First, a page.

I notice this with my undergraduates. Some years ago I purposely chose to switch to a mechanical watch, even given the greater accuracy of quartz. I have a fair few now, none of any great value. I do need to clear most of them out. My daily wearer until ten months ago was an Invicta Submarineralike. I'm at a point now where I'd like, perhaps as a 50th present to myself in a few years' time, to put some money into a couple of really decent watches, and stick to just those. I have my eye on an automatic movement Hamilton Ventura, and a Rado Captain Cook divers watch (in the early-60s smaller bod version). I'd also adore a Tudor Black Bay 58, though I'd probably seek to go second hand on that one as new they are significant money. Watches I could wear regularly for the rest of my life.
I do have a couple of nice pocket watches, but I tend to wear them much less often, usually with white tie or mornig dress / stroller.
A pin went on my Invicta about ten months ago so I've been unable to wear it since (being on lockdown pretty much for a year now). Surrounded by timing devices and of course my phone, but I badly miss wearing a watch daily. Particularly liked the Submariner style as I love switching out the nylon Nato straps.
Besides the Mido I wear most days I also have a lower-end vintage curvex, which stopped working some months after I bought it. The Sikh fellow who runs the hole-in-the-wall jewelry store a couple miles from here tells me that unless it holds significant sentimental value it really isn’t worth fixing.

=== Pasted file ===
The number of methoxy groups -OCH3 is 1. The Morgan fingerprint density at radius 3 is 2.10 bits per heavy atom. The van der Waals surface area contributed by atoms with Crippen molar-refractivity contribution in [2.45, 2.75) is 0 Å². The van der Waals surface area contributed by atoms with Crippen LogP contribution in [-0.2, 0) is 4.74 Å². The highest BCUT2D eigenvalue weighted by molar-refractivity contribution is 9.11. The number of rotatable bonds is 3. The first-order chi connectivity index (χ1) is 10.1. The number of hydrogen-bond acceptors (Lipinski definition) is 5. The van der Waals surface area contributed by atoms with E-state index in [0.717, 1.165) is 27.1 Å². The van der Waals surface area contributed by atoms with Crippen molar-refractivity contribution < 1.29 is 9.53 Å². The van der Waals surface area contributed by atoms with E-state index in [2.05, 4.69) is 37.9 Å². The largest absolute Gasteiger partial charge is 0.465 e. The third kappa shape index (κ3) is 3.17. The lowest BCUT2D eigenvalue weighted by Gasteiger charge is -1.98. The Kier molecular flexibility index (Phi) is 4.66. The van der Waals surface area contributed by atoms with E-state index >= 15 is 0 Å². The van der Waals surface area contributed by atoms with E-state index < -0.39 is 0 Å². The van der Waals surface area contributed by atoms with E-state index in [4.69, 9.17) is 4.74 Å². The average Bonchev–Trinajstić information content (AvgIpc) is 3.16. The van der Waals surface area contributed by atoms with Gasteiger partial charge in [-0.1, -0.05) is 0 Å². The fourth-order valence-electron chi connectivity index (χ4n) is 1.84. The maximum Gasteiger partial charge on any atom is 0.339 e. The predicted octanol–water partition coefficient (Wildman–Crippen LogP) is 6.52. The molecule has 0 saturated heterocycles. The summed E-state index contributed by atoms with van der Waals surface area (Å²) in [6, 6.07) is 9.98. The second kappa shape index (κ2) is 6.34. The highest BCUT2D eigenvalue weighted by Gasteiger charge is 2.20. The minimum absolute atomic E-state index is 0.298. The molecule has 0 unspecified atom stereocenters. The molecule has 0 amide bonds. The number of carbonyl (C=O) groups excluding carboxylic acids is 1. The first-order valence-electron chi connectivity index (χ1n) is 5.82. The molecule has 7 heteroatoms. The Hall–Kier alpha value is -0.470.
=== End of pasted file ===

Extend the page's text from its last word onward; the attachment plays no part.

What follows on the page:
I’d like to have another couple-three old wristwatches, and lower-end ones are fine by me. I’m at a point in this life where I want nothing of a material nature so precious that I’d worry much about losing it. This is not to say that I’m not materialistic. I like surrounding myself with beautiful things, but beautiful things aren’t necessarily spendy.
I’m reminded of an appraisal of a piece of art on a recent episode of Antiques Roadshow. If that artwork was by whatever “name” artist the appraiser thought it might be, then it would fetch a big ol’ pile of many, he said. And if it wasn’t, it was worth maybe 50 dollars. So it’s not the art itself that brings the bucks.
Watches aren’t art; higher-end watches are in many tangible ways superior to cheap ones. Still, my old Mido is a well-made Swiss watch. I paid a C note for it a couple years ago. A Rolex of the same vintage is not 50 or 100 or more times better, as the price difference might suggest.